The male cast is also pretty decent, I especially like David Harewood (also seen this year in ‘SuperBob’) though I’m not completely sold on his character. “Jimmy Olsen is a black man… wicked!” is what my friend Jay (also a black man) said when he watched the episode with me, and I agree, the race change works, it’s a much simpler one to explain than Johnny Storm in ‘Fantastic Four’ in that it doesn’t need any explaining at all and Mehcad Brooks is very likeable in the role straight away. Jeremy Jordan’s role as Kara’s close friend and colleague Winn is the one I’m least sure of, not because I dislike the character, more I wonder what his role will be as he’s such an early confidante that it completely removes the enjoyment of a hidden identity thread with him, and there’s clearly a romantic undertone there that is at risk of being frustrating/annoying depending on how it’s developed (especially as the possibility of a love triangle is teased), though I hope to be won over as the season progresses.
Visually it looks excellent, in the most part very bright and colourful. The opening on Krypton is a little bit flat as regards the design, feeling even more so mainly given the last we saw of the planet was the lavish and superbly detailed vision seen in ‘Man of Steel‘ (possibly the best element of that whole movie). That being said, it’s a short sequence and though it isn’t the best possible way to open a season with some flat visuals, once on Earth it’s a lot better, with apartments and offices looking really very good indeed. Look out for Cat Grant’s wall of screens which I wouldn’t be surprised to see used for hidden gems and Easter eggs that reference the whole mythology and DC comics universe.
As for the show’s weaknesses, I forsee the biggest issue being the villains. This pilot episode shows Kara develop a lot, and almost rushes over her taking on the mantle of Supergirl, plunging her straight into fights with really formidable opponents. Also, the final scene even reveals the person at the top and teases EXACTLY who they are in relation to Kara. I would have held a lot of this back. If you ask me, the first season should have done what a lot neglect to do, revel in the origins, fully enjoy the period in which Kara takes on her new persona. She talks about it and there are a few really good scenes, but that could be slowly developed over a few episodes or even the first half of the season. There’s about 5 minutes of her trying her hand at different problems while also improving her costume, and personally I’d have liked a lot more of that, it’s fun and would warm people to her rapidly. Rather than her taking on extra-terrestrial threats right from the start, I’d have liked to see her in more car chases, bank robberies, rescues, to see her trying out different powers and learning how to use them as a hero.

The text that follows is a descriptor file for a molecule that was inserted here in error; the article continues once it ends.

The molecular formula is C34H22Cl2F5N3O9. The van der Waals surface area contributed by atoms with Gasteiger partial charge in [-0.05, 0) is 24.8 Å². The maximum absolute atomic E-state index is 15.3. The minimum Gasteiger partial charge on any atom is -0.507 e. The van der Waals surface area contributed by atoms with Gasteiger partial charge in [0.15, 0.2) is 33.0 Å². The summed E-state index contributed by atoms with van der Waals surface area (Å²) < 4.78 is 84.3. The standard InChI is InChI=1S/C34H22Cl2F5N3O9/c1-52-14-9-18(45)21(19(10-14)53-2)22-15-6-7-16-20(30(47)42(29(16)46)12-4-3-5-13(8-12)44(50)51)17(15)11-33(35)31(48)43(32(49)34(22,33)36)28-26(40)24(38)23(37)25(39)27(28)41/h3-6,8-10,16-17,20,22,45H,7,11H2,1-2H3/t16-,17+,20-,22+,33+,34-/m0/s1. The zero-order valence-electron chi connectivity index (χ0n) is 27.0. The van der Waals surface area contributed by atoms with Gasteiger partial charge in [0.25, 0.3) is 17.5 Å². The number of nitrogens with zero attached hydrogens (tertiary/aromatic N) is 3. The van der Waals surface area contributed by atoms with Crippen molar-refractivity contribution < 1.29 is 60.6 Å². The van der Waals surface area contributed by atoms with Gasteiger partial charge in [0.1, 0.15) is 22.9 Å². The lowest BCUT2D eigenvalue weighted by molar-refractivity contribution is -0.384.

Many will criticise the show by saying that it’s cheesy, yes it is but that’s not a bad thing, when it comes to certain comic book superheroes a little bit of cheese is needed. I disliked ‘Man Of Steel’ for ignoring so much of what made Clark Kent the lovable hero audiences have adored for the best part of a century, ‘Supergirl’ shouldn’t make the same mistake.
I could be wrong but I confidently think this is going to be a success. It’s refreshing, drawing on beloved childhood memories of ‘Lois and Clark: The New Adventures of Superman’ in tone, and feeling a tad nostalgic in doing that. The lighter tone, sense of fun and wiff of cheese are good things that hark back to another era of film and television superheroes that is still remembered fondly. ‘Supergirl’ has a good chance of joining the current DC TV adaptation success stories, though we shouldn’t hold our breath for her to crossover into them, for now Supergirl is flying solo and finding her own place in the world and I’m convinced she will.